A Guide to the Study of the United States of America - Supplement

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E. International Influences: General

1717. Boorstin, Daniel J. America and the image of Europe: reflections on American thought. New York, Meridian Books [1960] 192 p. (Meridian books, M89) 60–6769 E169.1.B75

Eight essays treating the misconceptions which Americans harbor about their relationship to European culture, their history, and their national character. Boorstin is concerned with showing what isunique and distinct about the United States. He contends that Americans should stop judging their culture by decreasingly relevant European standards and should instead view themselves in the perspective of the non-European civilizations of Asia and Africa, in order to present a clearer image of their country to themselves and to the world.

1718. Jones, Howard Mumford. O strange new world; American culture: the formative years. New York, Viking Press [1964] xiv, 464 p. illus. 64–15062 E169.1.J644 1964

"Reference notes": p. 397–449.

Awarded the 1965 Pulitzer Prize in the general nonfiction category, this book is the first of a projected two-volume study of the effect of the Old World civilizations on the New. Beginning with Christopher Columbus’ first report from the Nina in 1493 and continuing to the 1840’s, the author traces European influences on the development of American culture. "The Old World projected into the New a rich, complex, and contradictory set of habits, forces, practices, values, and presuppositions; and the New World accepted, modified, or rejected these or fused them with inventions of its own." Jones marshals large bodies of detailed information in illustration of a wide range of provocative ideas. Reviewing the economic, political, religions, literary, artistic, and sociological aspects of the classical Greek and Roman civilizations, he relates them to the Spanish, English, Dutch, Portuguese, German, and French cultures which contributed to the American mind.

1719. Joseph, Franz M., ed. As others see us; the United States through foreign eyes. With contributions by Raymond Aron [and others] Princeton, N.J., Princeton University Press, 1959. 360 p. 59–13872 E169.1.J67

These essays by visitors from 20 nations on five continents resulted from a project of the American European Foundation and were written more or less simultaneously in 1957. Each author seeks to convey his impressions of the United States and to relate them to the image of this country which is generally held by his countrymen. The depth and perceptive qualities of the analyses are uneven and there is a remarkable sameness in much of the commentary, but valuable questions are posed, insights into our national character are offered, and the impact of modern America on these writers and their countries is illustrated.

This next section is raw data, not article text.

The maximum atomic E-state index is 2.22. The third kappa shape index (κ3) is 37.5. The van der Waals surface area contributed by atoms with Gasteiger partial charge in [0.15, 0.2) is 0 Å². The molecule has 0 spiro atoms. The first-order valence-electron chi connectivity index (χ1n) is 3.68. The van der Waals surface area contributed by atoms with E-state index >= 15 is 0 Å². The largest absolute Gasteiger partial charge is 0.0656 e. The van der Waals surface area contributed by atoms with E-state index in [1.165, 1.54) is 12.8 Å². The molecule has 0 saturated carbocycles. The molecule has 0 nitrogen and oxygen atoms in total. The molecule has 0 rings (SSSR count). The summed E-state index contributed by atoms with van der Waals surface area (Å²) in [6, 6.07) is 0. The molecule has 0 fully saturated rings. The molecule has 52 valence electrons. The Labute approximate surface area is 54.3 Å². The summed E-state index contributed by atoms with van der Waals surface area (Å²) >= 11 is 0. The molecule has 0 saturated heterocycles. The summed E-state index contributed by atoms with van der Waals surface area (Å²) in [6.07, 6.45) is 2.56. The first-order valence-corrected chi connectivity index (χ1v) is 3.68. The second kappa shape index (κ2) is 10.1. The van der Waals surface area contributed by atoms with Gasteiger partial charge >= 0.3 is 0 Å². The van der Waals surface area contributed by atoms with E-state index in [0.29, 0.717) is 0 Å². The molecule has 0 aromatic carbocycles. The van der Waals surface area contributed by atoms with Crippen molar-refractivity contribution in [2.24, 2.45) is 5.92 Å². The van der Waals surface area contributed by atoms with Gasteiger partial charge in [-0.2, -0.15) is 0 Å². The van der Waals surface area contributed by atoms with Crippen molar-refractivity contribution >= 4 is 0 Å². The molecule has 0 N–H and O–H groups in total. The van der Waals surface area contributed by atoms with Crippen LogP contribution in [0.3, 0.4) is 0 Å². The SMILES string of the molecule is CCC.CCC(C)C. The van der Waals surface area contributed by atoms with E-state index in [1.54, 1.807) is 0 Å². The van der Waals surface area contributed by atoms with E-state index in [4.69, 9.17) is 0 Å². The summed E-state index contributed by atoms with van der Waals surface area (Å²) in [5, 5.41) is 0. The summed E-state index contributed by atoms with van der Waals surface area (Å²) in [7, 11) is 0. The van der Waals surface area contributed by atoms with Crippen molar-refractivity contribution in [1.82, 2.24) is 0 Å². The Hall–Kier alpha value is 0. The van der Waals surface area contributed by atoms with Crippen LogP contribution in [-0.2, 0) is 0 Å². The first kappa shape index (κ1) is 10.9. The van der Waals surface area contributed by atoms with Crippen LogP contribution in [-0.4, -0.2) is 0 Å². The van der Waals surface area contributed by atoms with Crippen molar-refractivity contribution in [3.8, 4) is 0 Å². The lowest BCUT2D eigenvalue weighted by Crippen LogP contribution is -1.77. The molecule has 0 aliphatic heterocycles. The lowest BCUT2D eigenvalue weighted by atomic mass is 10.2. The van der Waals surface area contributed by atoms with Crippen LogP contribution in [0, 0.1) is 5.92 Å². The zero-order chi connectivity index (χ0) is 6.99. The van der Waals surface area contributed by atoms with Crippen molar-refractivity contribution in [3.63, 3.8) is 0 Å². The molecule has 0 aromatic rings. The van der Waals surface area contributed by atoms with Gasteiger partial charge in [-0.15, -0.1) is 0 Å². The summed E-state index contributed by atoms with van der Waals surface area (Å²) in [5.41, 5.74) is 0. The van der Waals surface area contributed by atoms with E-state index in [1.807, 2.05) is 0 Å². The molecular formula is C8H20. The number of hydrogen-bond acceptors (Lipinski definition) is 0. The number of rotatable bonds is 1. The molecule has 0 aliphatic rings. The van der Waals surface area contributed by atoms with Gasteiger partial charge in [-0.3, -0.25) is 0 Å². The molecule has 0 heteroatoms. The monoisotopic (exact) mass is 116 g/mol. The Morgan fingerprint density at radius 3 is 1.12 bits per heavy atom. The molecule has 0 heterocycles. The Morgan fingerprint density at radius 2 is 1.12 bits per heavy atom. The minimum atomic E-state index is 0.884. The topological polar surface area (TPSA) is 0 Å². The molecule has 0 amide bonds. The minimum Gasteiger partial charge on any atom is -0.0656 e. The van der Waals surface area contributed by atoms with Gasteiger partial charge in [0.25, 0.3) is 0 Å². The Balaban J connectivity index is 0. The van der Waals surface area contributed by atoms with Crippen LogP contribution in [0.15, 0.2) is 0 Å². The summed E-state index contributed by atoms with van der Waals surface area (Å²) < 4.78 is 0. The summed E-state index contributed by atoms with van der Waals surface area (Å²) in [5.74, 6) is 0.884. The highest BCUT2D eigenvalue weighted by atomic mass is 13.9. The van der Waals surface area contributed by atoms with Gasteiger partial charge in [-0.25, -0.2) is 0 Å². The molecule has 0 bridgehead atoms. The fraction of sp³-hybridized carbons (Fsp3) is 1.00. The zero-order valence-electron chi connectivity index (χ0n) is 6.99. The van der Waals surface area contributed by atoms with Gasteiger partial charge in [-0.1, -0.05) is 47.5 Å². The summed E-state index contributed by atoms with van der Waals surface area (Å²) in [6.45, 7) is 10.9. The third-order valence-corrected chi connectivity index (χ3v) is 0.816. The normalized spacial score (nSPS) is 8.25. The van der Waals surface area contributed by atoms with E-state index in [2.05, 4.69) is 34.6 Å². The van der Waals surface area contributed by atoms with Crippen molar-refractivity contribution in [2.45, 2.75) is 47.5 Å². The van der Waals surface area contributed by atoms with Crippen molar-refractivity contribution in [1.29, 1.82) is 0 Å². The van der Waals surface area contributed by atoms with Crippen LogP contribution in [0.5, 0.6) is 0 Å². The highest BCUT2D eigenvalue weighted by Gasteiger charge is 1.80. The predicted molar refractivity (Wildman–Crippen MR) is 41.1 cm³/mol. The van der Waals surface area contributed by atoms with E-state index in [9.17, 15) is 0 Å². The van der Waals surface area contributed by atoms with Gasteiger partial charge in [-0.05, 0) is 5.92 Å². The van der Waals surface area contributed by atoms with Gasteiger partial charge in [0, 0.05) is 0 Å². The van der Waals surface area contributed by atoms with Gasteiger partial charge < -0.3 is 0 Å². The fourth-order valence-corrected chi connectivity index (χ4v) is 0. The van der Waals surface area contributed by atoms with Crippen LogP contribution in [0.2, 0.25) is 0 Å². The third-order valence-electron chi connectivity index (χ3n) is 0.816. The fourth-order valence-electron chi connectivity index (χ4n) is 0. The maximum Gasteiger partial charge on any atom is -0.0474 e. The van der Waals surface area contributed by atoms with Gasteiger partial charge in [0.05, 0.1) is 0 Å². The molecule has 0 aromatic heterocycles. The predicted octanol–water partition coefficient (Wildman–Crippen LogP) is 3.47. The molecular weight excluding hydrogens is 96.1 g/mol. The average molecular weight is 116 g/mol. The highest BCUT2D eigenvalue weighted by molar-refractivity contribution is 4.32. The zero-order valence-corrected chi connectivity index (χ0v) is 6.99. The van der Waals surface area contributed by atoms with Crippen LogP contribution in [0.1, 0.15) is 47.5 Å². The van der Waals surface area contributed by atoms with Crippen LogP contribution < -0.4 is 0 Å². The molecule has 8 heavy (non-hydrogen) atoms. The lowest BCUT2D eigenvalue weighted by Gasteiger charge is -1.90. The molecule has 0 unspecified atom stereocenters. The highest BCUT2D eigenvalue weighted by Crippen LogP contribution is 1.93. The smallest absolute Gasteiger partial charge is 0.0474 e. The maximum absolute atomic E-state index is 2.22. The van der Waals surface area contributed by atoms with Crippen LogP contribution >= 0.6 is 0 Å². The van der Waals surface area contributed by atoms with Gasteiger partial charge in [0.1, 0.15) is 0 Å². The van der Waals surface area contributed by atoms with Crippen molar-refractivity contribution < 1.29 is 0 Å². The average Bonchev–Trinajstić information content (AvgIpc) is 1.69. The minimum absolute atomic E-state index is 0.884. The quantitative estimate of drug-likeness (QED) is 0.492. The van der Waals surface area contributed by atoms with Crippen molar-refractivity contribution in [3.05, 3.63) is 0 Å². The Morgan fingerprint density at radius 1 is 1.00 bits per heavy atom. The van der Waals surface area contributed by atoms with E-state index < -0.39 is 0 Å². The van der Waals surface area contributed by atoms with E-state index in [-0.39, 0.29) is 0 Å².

1720. Skard, Sigmund. The American myth and the European mind; American studies in Europe, 1776–1960. Philadelphia, University of Pennsylvania Press [1961] 112 p. (Studies in American civilization) 61–15199 E175.8.S64

Four lectures which summarize and comment upon the author’s two-volume American Studies in Europe: Their History and Present Organization (Philadelphia, University of Pennsylvania Press, 1958), cited on page 1081 in the 1960 Guide. He divides his subject into four periods, ending with 1865, 1918, 1945, and 1960, respectively, and in each describing the major developments in writing about America and the teaching of American subjects in the several European nations and concluding each chapter with thumbnail sketches of representative figures such as Johan Kortüm, M. Y. Ostrogorsky, and Charles Cestre. He stresses the degree to which radical or conservative sentiment has determined the fortunes of the subject and shows how American studies have been a symbolic issue in the efforts of European minds to transcend traditionalism and understand the modern world and their place in it.

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Chicago: "E. International Influences: General," A Guide to the Study of the United States of America - Supplement in Oliver H. Orr, Jr. And Roy P. Basler, Eds. A Guide to the Study of the United States of America—Supplement, 1956-1965 (Washington, D.C.: Library of Congress, 1975), Pp.196-197 197. Original Sources, accessed October 4, 2022, http://www.originalsources.com/Document.aspx?DocID=LIUR4QKPS461GN8.

MLA: . "E. International Influences: General." A Guide to the Study of the United States of America - Supplement, in Oliver H. Orr, Jr. And Roy P. Basler, Eds. A Guide to the Study of the United States of America—Supplement, 1956-1965 (Washington, D.C.: Library of Congress, 1975), Pp.196-197, page 197. Original Sources. 4 Oct. 2022. http://www.originalsources.com/Document.aspx?DocID=LIUR4QKPS461GN8.

Harvard: , 'E. International Influences: General' in A Guide to the Study of the United States of America - Supplement. cited in , Oliver H. Orr, Jr. And Roy P. Basler, Eds. A Guide to the Study of the United States of America—Supplement, 1956-1965 (Washington, D.C.: Library of Congress, 1975), Pp.196-197, pp.197. Original Sources, retrieved 4 October 2022, from http://www.originalsources.com/Document.aspx?DocID=LIUR4QKPS461GN8.